This outcome-oriented approach to structuring of the defence budget needs to be adopted in relation to every segment of the defence budget which lends itself to evaluation of outcomes, such as the allocation made for capital acquisitions. Adoption of this approach will require a relook at the existing scheme of budget heads which is outdated and serves little purpose in so far proper outcome-oriented classification of expenditure is concerned.

    These micro-level ‘reforms’ cannot, however, yield the desired results without an enabling broad framework and hard-nosed guidelines for defence budgeting. This macro-level reform would require the MoD, and more particularly the armed forces, to be more pragmatic, by aligning the process of budget formulation with the fiscal reality. It means that the annual budgetary projections must conform to the likely availability of funds and not be based on some self-serving assumptions about what the defence outlay ought to be.

    A lot of energy has been frittered away over the years in pursuit of fruitless or impractical ideas like pegging the defence budget at 3 per cent of the GDP, creation of a non-lapsable pool of funds for modernisation and taking defence pensions out of the ambit of defence budget. Some half-hearted attempts have also been made at containing the expenditure through outsourcing, manpower rationalisation, and indigenisation of defence production.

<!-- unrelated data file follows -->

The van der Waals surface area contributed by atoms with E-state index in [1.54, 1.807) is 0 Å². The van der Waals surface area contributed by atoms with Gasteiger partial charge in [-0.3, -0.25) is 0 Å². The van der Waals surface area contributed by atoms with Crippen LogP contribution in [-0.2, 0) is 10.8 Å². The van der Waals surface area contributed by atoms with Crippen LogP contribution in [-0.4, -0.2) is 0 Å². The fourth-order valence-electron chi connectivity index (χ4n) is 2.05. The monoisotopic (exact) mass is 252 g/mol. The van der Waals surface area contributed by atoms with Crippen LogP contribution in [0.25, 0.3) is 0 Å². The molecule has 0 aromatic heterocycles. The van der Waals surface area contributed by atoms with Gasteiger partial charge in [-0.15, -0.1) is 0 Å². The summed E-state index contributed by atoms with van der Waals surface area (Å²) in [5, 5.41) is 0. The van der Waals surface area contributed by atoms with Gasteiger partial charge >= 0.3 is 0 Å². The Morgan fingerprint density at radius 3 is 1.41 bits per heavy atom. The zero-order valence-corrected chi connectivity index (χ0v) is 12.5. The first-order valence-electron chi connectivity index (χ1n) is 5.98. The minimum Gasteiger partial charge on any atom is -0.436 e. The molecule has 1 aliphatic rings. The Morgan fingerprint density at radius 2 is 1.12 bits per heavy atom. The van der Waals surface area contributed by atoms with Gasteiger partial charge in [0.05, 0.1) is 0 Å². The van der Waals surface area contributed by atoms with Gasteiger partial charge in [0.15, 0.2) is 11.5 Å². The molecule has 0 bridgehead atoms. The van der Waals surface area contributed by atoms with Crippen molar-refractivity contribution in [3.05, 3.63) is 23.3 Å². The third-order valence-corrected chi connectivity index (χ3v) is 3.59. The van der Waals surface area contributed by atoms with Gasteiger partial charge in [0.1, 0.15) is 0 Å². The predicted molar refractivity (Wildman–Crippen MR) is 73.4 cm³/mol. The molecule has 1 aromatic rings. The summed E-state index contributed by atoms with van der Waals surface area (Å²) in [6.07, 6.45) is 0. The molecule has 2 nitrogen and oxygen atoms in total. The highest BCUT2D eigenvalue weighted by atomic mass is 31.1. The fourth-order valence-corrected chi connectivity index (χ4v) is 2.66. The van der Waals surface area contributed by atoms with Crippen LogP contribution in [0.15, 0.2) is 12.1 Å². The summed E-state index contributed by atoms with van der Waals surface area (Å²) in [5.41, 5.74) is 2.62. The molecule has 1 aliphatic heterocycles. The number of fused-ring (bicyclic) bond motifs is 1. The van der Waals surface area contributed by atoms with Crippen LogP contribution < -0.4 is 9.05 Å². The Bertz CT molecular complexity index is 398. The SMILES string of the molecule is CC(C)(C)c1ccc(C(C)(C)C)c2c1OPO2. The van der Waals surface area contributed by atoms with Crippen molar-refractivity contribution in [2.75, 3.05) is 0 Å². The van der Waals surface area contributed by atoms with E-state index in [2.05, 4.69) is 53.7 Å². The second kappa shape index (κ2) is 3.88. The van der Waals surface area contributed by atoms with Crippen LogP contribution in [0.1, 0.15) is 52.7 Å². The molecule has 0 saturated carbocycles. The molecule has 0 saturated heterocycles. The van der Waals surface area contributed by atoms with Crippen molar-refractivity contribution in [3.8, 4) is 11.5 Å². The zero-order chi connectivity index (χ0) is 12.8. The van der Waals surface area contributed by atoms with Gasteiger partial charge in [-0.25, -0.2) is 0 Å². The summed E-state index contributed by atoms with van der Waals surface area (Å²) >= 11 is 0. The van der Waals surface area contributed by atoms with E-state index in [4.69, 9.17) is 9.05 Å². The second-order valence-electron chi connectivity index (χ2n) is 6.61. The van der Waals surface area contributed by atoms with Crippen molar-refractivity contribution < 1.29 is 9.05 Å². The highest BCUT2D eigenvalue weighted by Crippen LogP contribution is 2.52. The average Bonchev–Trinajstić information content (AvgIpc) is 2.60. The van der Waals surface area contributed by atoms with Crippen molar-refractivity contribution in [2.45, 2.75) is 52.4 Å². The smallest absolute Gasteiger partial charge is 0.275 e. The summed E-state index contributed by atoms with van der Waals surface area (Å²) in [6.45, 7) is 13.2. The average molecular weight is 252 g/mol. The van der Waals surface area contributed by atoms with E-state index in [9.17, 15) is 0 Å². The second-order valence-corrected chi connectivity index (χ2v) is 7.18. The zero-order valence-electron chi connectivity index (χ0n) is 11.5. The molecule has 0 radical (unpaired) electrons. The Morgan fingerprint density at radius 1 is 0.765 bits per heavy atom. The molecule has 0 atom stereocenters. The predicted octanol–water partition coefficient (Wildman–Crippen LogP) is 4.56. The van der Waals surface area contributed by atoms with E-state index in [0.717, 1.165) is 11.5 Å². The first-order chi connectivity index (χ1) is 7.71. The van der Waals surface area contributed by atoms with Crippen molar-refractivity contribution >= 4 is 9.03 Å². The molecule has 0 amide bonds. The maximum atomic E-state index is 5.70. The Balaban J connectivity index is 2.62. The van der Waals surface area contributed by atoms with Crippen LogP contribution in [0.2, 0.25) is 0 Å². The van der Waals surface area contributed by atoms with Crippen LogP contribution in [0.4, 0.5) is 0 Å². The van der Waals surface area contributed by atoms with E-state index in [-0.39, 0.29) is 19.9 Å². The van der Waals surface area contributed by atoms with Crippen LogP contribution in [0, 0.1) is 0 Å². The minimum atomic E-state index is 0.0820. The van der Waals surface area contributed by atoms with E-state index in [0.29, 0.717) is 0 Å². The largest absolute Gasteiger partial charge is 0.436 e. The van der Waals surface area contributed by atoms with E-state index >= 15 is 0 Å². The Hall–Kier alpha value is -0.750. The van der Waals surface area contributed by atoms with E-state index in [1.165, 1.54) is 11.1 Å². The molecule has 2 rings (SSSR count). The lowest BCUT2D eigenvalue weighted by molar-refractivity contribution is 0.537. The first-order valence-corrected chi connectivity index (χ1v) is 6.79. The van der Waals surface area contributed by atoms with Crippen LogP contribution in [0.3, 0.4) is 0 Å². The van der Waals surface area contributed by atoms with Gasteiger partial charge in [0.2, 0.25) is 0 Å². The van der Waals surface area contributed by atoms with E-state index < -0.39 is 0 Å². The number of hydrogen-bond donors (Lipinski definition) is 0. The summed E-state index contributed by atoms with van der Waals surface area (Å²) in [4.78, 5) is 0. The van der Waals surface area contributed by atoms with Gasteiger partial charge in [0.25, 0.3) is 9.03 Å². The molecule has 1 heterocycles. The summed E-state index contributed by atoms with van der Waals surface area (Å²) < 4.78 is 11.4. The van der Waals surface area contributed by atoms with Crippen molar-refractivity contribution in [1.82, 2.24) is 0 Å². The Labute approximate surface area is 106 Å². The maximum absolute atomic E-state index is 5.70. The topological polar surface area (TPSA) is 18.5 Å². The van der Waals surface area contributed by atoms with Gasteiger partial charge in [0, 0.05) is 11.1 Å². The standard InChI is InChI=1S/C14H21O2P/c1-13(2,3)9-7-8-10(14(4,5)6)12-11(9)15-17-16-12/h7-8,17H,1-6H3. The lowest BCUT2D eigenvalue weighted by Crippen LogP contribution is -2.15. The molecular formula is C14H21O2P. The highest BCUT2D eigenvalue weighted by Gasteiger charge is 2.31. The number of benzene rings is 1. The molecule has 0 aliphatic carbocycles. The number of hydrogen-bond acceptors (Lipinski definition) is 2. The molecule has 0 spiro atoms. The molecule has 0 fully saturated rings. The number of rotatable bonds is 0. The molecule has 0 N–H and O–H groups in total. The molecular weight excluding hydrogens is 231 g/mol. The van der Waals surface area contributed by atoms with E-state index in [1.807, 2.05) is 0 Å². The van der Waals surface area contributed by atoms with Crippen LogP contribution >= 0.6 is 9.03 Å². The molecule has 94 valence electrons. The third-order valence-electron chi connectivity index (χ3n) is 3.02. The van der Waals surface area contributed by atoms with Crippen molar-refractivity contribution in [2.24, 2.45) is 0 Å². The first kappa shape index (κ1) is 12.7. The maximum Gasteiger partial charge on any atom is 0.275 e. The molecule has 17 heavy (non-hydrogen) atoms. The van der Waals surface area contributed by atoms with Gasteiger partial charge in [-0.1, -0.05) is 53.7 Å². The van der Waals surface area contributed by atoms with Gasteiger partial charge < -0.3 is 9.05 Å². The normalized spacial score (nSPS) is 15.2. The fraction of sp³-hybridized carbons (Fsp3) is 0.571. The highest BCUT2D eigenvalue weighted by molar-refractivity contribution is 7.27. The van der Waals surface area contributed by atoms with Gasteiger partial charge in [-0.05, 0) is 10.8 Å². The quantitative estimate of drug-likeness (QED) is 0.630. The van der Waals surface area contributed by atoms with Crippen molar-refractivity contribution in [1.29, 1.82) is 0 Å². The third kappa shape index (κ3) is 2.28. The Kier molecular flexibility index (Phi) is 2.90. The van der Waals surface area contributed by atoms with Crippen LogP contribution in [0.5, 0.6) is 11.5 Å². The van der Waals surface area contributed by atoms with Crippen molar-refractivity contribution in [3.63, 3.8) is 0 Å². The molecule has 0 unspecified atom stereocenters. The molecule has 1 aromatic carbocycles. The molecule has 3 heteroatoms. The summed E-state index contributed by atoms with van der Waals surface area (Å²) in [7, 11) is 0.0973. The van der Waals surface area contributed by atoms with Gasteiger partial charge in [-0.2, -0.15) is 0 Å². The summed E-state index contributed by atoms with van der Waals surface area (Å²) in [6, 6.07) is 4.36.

There is some merit in exploring these options but there is no saying how much money can be saved through these means, and more importantly, whether the money so saved will be good enough to exorcise the Twainian evil of paucity of funds. According to the Fifteenth Finance Commission’s report, the defence outlay for the next three financial years is likely to fall short of the requirement by Rs 9,87,470 crore, of which Rs 5,27,491 crore will be under the capital segment that caters for the expenditure on modernisation.4 This gap cannot be bridged by any realistic hike in the defence budget or through the proposed Defence Modernisation Fund of Rs 1,38,354 crore.5

    Financially viable defence planning is required based on zero-based budgeting approach to estimate budgetary requirements. This will cut wasteful expenditure and compel the planners to look at more efficient ways of spending money, monitoring the expenditure, evaluating the outcomes, and taking corrective action. Sadly, this has not been the case with defence planning so far.

    Views expressed are of the author and do not necessarily reflect the views of the Manohar Parrrikar IDSA or of the Government of India.